Congress Receives Thousands More Documents from NFL as Part of Commanders Probe

    • Documents include those gathered by attorney Beth Wilkinson as part of her probe of Commanders.
    • The House Oversight Committee launched an investigation into the Commanders in October.

The pace of documents sent to Congress as part of an investigation into the Washington Commanders has picked up in recent weeks, reaching 210,000 pages, sources with knowledge of the investigation told Front Office Sports. 

The NFL had sent “nearly 80,000” pages of documents to the House Oversight Committee as of Feb. 4, according to a league statement at the time. 

While the NFL has regularly sent documents requested by the Oversight Committee since the probe began in October, one source said that “thousands” more pages have been submitted by the NFL over the last several weeks. 

Another source told FOS many of those documents include those produced by Beth Wilkinson, the former assistant U.S. Attorney who led the NFL’s first outside investigation into allegations the Commanders fostered a hostile work environment. 

The Washington Post reported in February that the NFL had sought 109,000 documents related to Wilkinson’s investigation that concluded in July with a $10 million fine. There was no written report generated by Wikinson, which sparked outrage from many accusers who stepped forward publicly.

Rep. Carolyn Maloney, the chair of the Oversight Committee, wrote a February letter to NFL Commissioner Roger Goodell about her concerns over an agreement entered into by the NFL and the Commanders early in Wilkinson’s investigation.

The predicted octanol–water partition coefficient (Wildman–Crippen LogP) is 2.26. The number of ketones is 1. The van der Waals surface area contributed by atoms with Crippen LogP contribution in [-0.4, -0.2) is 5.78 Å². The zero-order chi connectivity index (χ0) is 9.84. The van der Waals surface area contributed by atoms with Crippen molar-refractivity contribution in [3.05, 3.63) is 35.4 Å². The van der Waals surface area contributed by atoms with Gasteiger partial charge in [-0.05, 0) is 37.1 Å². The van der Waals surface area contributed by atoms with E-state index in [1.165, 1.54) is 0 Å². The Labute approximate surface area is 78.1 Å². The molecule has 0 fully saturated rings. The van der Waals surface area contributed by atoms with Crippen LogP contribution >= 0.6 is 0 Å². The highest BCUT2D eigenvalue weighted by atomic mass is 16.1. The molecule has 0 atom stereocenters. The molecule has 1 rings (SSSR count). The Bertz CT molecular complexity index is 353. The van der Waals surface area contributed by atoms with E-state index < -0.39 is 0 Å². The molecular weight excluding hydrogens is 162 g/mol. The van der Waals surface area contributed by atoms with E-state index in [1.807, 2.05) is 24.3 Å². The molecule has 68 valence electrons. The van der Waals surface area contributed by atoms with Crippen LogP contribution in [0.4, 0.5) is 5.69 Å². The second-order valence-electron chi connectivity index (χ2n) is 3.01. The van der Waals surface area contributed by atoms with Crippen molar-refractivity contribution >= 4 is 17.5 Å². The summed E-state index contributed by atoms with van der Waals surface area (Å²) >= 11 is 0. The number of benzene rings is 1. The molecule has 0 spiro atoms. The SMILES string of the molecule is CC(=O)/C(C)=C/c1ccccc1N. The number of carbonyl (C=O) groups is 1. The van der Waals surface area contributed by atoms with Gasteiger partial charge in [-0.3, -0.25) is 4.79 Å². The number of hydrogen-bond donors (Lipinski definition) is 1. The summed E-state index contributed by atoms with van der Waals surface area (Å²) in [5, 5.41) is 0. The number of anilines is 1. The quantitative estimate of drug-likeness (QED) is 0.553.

“The common interest agreement may have been intended to prevent the public release of certain information related to the investigation absent the agreement of both parties — meaning that either the WFT or the NFL could try to bury the findings of the investigation,” Maloney wrote. 

The Commanders’ legal team has denied that the team or owner Dan Snyder would use that agreement to impede the committee’s investigation.

A review of the documents was undertaken to identify privileged information — like communications between a client and lawyer —  that cannot legally be shared, according to a source. 

“We did not make a deal with Dan Snyder to have his approval to release any information,”  Goodell said before February’s Super Bowl. 

None of the information turned over includes emails to or from Snyder, one source confirmed.  As FOS previously reported, Snyder did not have a team email account. 

The House Oversight Committee’s investigation has been focused on numerous claims of harassment leveled by current and former Commanders employees. From the start, the Democratic leaders of the Committee have urged the NFL to “be fully transparent.”

FOS reported last Thursday that the scope of the Oversight Committee investigation had widened beyond allegations the Commanders fostered a hostile work environment to include allegations of financial irregularities. 

On Saturday, FOS reported that Committee investigators had received information that alleged the Commanders had failed to pass along ticket revenue to the league. 

The Commanders said in a statement there “has been absolutely no withholding of ticket revenue at any time.” 

Former SEC chair Mary Jo White was tapped by the NFL in February to lead another investigation into new harassment claims, which included one made against Snyder by former cheerleader and marketing manager Tiffani Johnston.

Johnston testified at a Congressional roundtable in February that Snyder put his hand on her thigh and “aggressively pushed” her toward Snyder’s limousine. 

Snyder called Johnston’s allegations “outright lies.”